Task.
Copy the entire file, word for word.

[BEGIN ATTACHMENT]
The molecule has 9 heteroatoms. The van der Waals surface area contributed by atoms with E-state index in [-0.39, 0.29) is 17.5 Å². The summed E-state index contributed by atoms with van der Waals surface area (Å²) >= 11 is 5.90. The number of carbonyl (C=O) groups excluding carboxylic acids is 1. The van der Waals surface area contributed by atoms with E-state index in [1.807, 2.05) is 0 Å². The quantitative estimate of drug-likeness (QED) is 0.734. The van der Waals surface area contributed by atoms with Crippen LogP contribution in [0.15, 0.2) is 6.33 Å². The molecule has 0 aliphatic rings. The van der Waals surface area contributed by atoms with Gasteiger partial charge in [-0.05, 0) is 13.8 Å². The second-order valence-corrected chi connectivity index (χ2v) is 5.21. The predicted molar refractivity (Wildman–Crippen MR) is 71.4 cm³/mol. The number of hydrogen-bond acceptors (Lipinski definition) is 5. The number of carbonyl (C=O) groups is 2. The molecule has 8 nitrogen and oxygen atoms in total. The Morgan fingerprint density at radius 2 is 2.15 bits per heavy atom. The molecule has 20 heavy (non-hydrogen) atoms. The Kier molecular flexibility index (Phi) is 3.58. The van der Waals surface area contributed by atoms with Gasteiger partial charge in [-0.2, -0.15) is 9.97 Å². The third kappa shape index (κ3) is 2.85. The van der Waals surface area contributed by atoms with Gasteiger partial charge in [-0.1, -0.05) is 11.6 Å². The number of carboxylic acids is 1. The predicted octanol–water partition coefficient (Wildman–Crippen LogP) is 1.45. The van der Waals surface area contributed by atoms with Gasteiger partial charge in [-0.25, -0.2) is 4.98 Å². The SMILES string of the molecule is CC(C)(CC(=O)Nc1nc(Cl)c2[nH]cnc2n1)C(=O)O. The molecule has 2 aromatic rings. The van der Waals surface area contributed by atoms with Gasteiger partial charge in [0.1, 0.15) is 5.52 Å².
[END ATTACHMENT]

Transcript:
The molecule has 9 heteroatoms. The van der Waals surface area contributed by atoms with E-state index in [-0.39, 0.29) is 17.5 Å². The summed E-state index contributed by atoms with van der Waals surface area (Å²) >= 11 is 5.90. The number of carbonyl (C=O) groups excluding carboxylic acids is 1. The van der Waals surface area contributed by atoms with E-state index in [1.807, 2.05) is 0 Å². The quantitative estimate of drug-likeness (QED) is 0.734. The van der Waals surface area contributed by atoms with Crippen LogP contribution in [0.15, 0.2) is 6.33 Å². The molecule has 0 aliphatic rings. The van der Waals surface area contributed by atoms with Gasteiger partial charge in [-0.05, 0) is 13.8 Å². The second-order valence-corrected chi connectivity index (χ2v) is 5.21. The predicted molar refractivity (Wildman–Crippen MR) is 71.4 cm³/mol. The number of hydrogen-bond acceptors (Lipinski definition) is 5. The number of carbonyl (C=O) groups is 2. The molecule has 8 nitrogen and oxygen atoms in total. The Morgan fingerprint density at radius 2 is 2.15 bits per heavy atom. The molecule has 20 heavy (non-hydrogen) atoms. The Kier molecular flexibility index (Phi) is 3.58. The van der Waals surface area contributed by atoms with Gasteiger partial charge in [-0.2, -0.15) is 9.97 Å². The third kappa shape index (κ3) is 2.85. The van der Waals surface area contributed by atoms with Gasteiger partial charge in [-0.1, -0.05) is 11.6 Å². The number of carboxylic acids is 1. The predicted octanol–water partition coefficient (Wildman–Crippen LogP) is 1.45. The van der Waals surface area contributed by atoms with Gasteiger partial charge in [-0.25, -0.2) is 4.98 Å². The SMILES string of the molecule is CC(C)(CC(=O)Nc1nc(Cl)c2[nH]cnc2n1)C(=O)O. The molecule has 2 aromatic rings. The van der Waals surface area contributed by atoms with Gasteiger partial charge in [0.1, 0.15) is 5.52 Å².